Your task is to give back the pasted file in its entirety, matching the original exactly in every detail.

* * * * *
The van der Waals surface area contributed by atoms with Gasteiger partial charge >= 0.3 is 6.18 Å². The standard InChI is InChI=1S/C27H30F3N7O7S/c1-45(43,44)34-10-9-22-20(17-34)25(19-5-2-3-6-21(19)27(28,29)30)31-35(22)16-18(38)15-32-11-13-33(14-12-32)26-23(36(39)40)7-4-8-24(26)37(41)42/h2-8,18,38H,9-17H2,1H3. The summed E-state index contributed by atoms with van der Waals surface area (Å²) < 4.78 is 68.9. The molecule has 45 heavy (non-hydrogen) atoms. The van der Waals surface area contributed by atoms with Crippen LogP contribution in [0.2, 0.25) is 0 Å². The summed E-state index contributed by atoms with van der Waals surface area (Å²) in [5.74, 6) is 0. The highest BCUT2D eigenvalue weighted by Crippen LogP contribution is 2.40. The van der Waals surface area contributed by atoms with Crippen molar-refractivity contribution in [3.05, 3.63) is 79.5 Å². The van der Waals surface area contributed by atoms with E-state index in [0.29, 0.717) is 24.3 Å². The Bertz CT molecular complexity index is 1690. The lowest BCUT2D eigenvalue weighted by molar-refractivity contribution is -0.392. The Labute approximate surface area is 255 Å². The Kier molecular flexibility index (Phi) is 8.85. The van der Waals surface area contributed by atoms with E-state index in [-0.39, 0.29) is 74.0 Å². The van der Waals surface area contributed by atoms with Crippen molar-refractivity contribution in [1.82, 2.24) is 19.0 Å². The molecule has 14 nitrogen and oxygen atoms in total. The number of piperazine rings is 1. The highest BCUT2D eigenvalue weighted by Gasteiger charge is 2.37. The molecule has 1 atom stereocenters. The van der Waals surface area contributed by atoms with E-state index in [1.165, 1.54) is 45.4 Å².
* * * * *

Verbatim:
The van der Waals surface area contributed by atoms with Gasteiger partial charge >= 0.3 is 6.18 Å². The standard InChI is InChI=1S/C27H30F3N7O7S/c1-45(43,44)34-10-9-22-20(17-34)25(19-5-2-3-6-21(19)27(28,29)30)31-35(22)16-18(38)15-32-11-13-33(14-12-32)26-23(36(39)40)7-4-8-24(26)37(41)42/h2-8,18,38H,9-17H2,1H3. The summed E-state index contributed by atoms with van der Waals surface area (Å²) < 4.78 is 68.9. The molecule has 45 heavy (non-hydrogen) atoms. The van der Waals surface area contributed by atoms with Crippen LogP contribution in [0.2, 0.25) is 0 Å². The summed E-state index contributed by atoms with van der Waals surface area (Å²) in [5.74, 6) is 0. The highest BCUT2D eigenvalue weighted by Crippen LogP contribution is 2.40. The van der Waals surface area contributed by atoms with Crippen molar-refractivity contribution in [3.05, 3.63) is 79.5 Å². The van der Waals surface area contributed by atoms with E-state index in [0.29, 0.717) is 24.3 Å². The Bertz CT molecular complexity index is 1690. The lowest BCUT2D eigenvalue weighted by molar-refractivity contribution is -0.392. The Labute approximate surface area is 255 Å². The Kier molecular flexibility index (Phi) is 8.85. The van der Waals surface area contributed by atoms with E-state index in [-0.39, 0.29) is 74.0 Å². The van der Waals surface area contributed by atoms with Crippen molar-refractivity contribution in [1.82, 2.24) is 19.0 Å². The molecule has 14 nitrogen and oxygen atoms in total. The number of piperazine rings is 1. The highest BCUT2D eigenvalue weighted by Gasteiger charge is 2.37. The molecule has 1 atom stereocenters. The van der Waals surface area contributed by atoms with E-state index in [1.165, 1.54) is 45.4 Å².